Wisconsin residents may be interested in a lawsuit filed under the False Claims Act in 2009 against a chain of nursing homes. The suit states nursing home residents were put through physical therapy regimens that were billed at a higher rate to increase profits. On April 14, the U.S. Department of Justice announced it was intervening in the case.
The case deals with the nursing home chain's use of high-tiered Medicare billing. Some services such as rehabilitation are billed at a higher rate. The Virginia therapist filed the suit, contending the chain used rehabilitative services whether needed or not, to increase revenue. Medicare will authorize up to 100 days of such care per year.
One elderly resident in a Florida facility, placed in the home for hospice care, was given over three months of rehabilitative therapy. The whistleblower lawsuit alleges that this was done routinely because of company pressure on administrators.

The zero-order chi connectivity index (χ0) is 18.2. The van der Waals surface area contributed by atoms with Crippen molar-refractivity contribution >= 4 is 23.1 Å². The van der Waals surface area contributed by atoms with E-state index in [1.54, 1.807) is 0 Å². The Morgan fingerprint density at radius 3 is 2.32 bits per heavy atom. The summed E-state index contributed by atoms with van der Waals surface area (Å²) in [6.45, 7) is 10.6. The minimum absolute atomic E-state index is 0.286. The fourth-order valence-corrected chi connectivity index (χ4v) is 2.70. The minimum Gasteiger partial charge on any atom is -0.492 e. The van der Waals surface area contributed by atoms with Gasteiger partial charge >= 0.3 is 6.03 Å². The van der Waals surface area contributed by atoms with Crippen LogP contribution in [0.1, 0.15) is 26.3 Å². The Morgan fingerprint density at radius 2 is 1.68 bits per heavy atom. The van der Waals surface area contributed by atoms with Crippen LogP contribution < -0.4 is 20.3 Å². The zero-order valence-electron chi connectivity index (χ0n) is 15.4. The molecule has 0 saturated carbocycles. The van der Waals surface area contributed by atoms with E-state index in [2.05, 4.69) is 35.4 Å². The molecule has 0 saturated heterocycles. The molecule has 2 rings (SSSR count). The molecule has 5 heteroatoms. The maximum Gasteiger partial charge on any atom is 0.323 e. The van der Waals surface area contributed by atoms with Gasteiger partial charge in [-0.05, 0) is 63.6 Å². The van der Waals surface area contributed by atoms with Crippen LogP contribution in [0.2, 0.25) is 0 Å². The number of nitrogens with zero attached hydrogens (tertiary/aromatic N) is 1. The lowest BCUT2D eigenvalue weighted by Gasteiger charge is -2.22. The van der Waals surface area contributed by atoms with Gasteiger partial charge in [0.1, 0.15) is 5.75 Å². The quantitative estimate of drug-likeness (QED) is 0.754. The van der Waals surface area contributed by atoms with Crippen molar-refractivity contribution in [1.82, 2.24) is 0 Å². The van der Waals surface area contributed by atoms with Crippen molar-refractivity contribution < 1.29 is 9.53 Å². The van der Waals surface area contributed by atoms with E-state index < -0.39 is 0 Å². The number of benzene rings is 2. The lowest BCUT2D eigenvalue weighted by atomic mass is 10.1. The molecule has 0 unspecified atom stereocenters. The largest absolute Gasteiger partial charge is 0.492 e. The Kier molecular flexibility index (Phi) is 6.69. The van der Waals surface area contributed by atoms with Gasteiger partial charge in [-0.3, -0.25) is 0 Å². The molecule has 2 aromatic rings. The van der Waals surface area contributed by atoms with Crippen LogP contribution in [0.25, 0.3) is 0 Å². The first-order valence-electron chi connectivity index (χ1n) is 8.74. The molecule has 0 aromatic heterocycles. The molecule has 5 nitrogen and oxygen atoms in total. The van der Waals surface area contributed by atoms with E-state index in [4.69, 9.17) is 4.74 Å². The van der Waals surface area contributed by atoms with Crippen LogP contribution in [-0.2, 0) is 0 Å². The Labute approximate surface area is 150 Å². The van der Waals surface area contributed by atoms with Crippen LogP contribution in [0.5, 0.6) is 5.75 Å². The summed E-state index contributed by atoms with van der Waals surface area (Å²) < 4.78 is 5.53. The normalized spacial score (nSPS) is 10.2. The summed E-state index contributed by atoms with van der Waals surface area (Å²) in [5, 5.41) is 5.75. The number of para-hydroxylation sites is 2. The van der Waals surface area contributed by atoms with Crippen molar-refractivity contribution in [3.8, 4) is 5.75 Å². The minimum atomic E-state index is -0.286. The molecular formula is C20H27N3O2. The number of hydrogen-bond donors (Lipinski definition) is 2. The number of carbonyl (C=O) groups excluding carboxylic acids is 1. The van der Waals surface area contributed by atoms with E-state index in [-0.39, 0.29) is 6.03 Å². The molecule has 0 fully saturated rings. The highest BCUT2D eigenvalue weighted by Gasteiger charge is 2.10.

Investigations into the chain have shown that higher rate rehabilitative services were billed for 39 percent of the chain's residents in 2006. By 2009, the number increased to 80 percent. An asset management group purchased the chain in 2007, paying $6.3 billion for the acquisition. Estimates of overbilling paid by Medicare reported in the lawsuit topped $6 billion.
The Virginia occupational therapist filed the suit after witnessing the use of fraudulent billing of government programs. If, after investigating the situation, the government takes over the case and reparations are made, the individual who initially filed the lawsuit may be eligible to receive 15 to 25 percent of the reparations.
If an individual witnesses a fraudulent act perpetrated against a government agency, he or she may benefit from speaking with an attorney. The attorney may evaluate the circumstances and, if appropriate, help in filing a whistleblower lawsuit.
Source: ABC News, "US Intervenes in Whistleblower Cases Against Nursing Homes," Matthew Barakat, April 21, 2015